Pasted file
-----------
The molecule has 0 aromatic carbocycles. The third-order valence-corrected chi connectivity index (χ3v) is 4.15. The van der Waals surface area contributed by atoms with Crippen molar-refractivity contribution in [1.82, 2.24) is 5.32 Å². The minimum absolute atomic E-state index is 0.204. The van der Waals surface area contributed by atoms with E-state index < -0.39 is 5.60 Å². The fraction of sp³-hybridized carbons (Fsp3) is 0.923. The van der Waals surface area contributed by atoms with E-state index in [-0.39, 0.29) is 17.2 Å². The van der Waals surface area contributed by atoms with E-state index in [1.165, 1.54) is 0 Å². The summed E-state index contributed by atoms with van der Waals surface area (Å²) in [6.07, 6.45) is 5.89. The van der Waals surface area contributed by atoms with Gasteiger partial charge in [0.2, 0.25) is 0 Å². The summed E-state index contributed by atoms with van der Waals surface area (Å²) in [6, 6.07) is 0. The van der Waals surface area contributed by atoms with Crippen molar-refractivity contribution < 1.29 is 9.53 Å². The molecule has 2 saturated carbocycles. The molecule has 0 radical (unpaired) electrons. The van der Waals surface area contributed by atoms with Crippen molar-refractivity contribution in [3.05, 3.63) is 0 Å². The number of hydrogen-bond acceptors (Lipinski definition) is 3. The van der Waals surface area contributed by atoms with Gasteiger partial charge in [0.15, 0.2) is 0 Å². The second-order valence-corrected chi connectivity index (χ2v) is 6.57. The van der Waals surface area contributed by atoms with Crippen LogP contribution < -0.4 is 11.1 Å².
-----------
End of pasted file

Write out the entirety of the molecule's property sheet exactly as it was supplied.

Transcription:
The molecule has 0 aromatic carbocycles. The third-order valence-corrected chi connectivity index (χ3v) is 4.15. The van der Waals surface area contributed by atoms with Crippen molar-refractivity contribution in [1.82, 2.24) is 5.32 Å². The minimum absolute atomic E-state index is 0.204. The van der Waals surface area contributed by atoms with E-state index < -0.39 is 5.60 Å². The fraction of sp³-hybridized carbons (Fsp3) is 0.923. The van der Waals surface area contributed by atoms with E-state index in [-0.39, 0.29) is 17.2 Å². The van der Waals surface area contributed by atoms with E-state index in [1.165, 1.54) is 0 Å². The summed E-state index contributed by atoms with van der Waals surface area (Å²) in [6.07, 6.45) is 5.89. The van der Waals surface area contributed by atoms with Gasteiger partial charge in [0.2, 0.25) is 0 Å². The summed E-state index contributed by atoms with van der Waals surface area (Å²) in [6, 6.07) is 0. The van der Waals surface area contributed by atoms with Crippen molar-refractivity contribution < 1.29 is 9.53 Å². The molecule has 2 saturated carbocycles. The molecule has 0 radical (unpaired) electrons. The van der Waals surface area contributed by atoms with Crippen molar-refractivity contribution in [3.05, 3.63) is 0 Å². The number of hydrogen-bond acceptors (Lipinski definition) is 3. The van der Waals surface area contributed by atoms with Gasteiger partial charge in [0.15, 0.2) is 0 Å². The second-order valence-corrected chi connectivity index (χ2v) is 6.57. The van der Waals surface area contributed by atoms with Crippen LogP contribution < -0.4 is 11.1 Å².